Reviewed by Patricia Simms-Reeve
Fake Law opens with astonishing examples of the vagaries of recent legal outcomes. Courts in the UK had ruled that babies afflicted with rare medical conditions could not be kept alive on life support because their treatment would be exorbitant to the NHS, according to media reports. News outlets also reported that a criminally convicted refugee would not be deported because his pet cat depended on him. The message repeatedly amounts to the belief that the law does not work for you….
Cases such as these, and others, receive fierce and impassioned attention from the community at large. This book sets about examining the law and thoroughly investigates facts around cases that dominate debate and often spawn ideas rooted in ‘fake law’.
The barrister cites incidents of burglary when the householder has used extreme measures if his house is invaded. Sometimes death of the lawbreaker/s ensues. The law, as stated in the book, allows this extreme use of defence, if it is convinced that there was a belief that force was necessary and that the force employed was reasonable.
Events such as this, when an Englishman acts violently to defend his castle, are often the subject of media outcry should the verdict go against the defendant. The law was clarified in 2013 in order to strengthen the householder’s right to greater protection against intruders. It balances the two principles of respect for life and the right to take life.
The situations surrounding terminally ill infants with no prospect of any quality of life, which are subjected to High Court rulings removing life support, are even more controversial.
Three infants, in particular Charlie Gard, whose lives were ended by court decision, were supported internationally by demonstrations, funding movements, vitriolic media and interventions by Pope and President. The law considers the best interest of the child. This is the paramount consideration. Frequently this is overwhelmed by responses from the world at large.
We learn that the dominant mainstream and social media narrative was almost completely wrong, especially in little Charlie’s case; yet it concluded with ALL interested parties in agreement. This occurred after extensive international medical examination and MRI scans. At every stage, it is clear from studying all the relevant data, that the final decision was solidly based on his BEST INTERESTS, irrespective of medical arguments.
All the material surrounding these children’s plight was thoroughly examined by The Barrister. This is very detailed but easily grasped by the layman.
Next, he exposes the compensation culture with its outrageous payouts, grasping claimants and avaricious lawyers. Usually this is for the most trivial and often self- inflicted ailments.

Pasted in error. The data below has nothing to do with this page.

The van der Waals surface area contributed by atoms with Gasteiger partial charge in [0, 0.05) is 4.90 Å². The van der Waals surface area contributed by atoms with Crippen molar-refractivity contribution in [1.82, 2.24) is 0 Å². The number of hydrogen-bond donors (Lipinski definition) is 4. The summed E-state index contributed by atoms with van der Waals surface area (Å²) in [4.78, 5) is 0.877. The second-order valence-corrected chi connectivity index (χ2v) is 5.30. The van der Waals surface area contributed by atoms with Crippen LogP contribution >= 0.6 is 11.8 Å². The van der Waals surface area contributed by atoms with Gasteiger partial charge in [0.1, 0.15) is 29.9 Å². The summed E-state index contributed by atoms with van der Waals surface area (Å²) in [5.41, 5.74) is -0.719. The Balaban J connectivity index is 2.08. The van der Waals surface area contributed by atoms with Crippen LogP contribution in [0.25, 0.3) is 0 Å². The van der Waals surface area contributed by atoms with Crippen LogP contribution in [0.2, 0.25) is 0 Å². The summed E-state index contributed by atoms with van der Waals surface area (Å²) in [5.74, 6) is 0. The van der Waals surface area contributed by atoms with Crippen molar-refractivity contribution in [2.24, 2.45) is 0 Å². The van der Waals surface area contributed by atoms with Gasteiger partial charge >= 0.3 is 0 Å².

From early medieval times, citizens could be compensated for the injury caused by the unlawful acts of others. Today, for various reasons, especially in the USA, it has become out of control. The law is riddled with complexities in this area, so it is impossible to simply state the rights of the citizen. However, he may have a cause to claim if there has been a breach of duty of care, or professional negligence has occurred. Whiplash is the most common complaint and The Barrister gives a detailed account of this minefield.
The work place produces countless activities which result in legal action. Farcical cases are related. A man sued for damages after a note he called racist was displayed in the workplace. He wanted 70,000 pounds compensation. Unfair dismissal cases are now weighed up as being unreasonable or not, rather than unfair.
In Britain, there exists the fourteen articles which list basic human rights. Law in Australia recognises these but they are not set out in a Human Rights act as in Britain. It remains highly controversial there.
There follow chapters on Access to Justice, Our Liberty, Equality and Due Process. Finally, there is Democracy. All are extensively regarded. There is no room to evaluate them in this review, alas, as they are deserved of attention.
As the contents of the chapters denote, it is generally accepted that the law is in place to protect a country’s citizens from criminal offences.
This book is an outstanding contribution to educate us to be aware of our position in various common areas of law infringement. It is done with admirable authority, insight and clarity. It clearly dispels much of the erroneous and misleading attitudes and information peddled by media and activists who are spurred on by motives other than the purely legal.
Although it focuses on the British system, our code springs from that source, so is relevant to a great extent.
Laws are in place to protect and ensure a citizen lives peacefully, enjoying the rights he deserves. Knowledge and appreciation of this invaluable aspect of life in the West is contained in the pages of Fake Law. It combats ignorance and misinformation which has the potential to undermine the justice system. Therefore, the Secret Barrister provides a valued service and for this deserves our sincere gratitude.
FAKE LAW: The Truth About Justice in an Age of Lies
by The Secret Barrister
ISBN. 9 781529 009958
386 pages. $34.99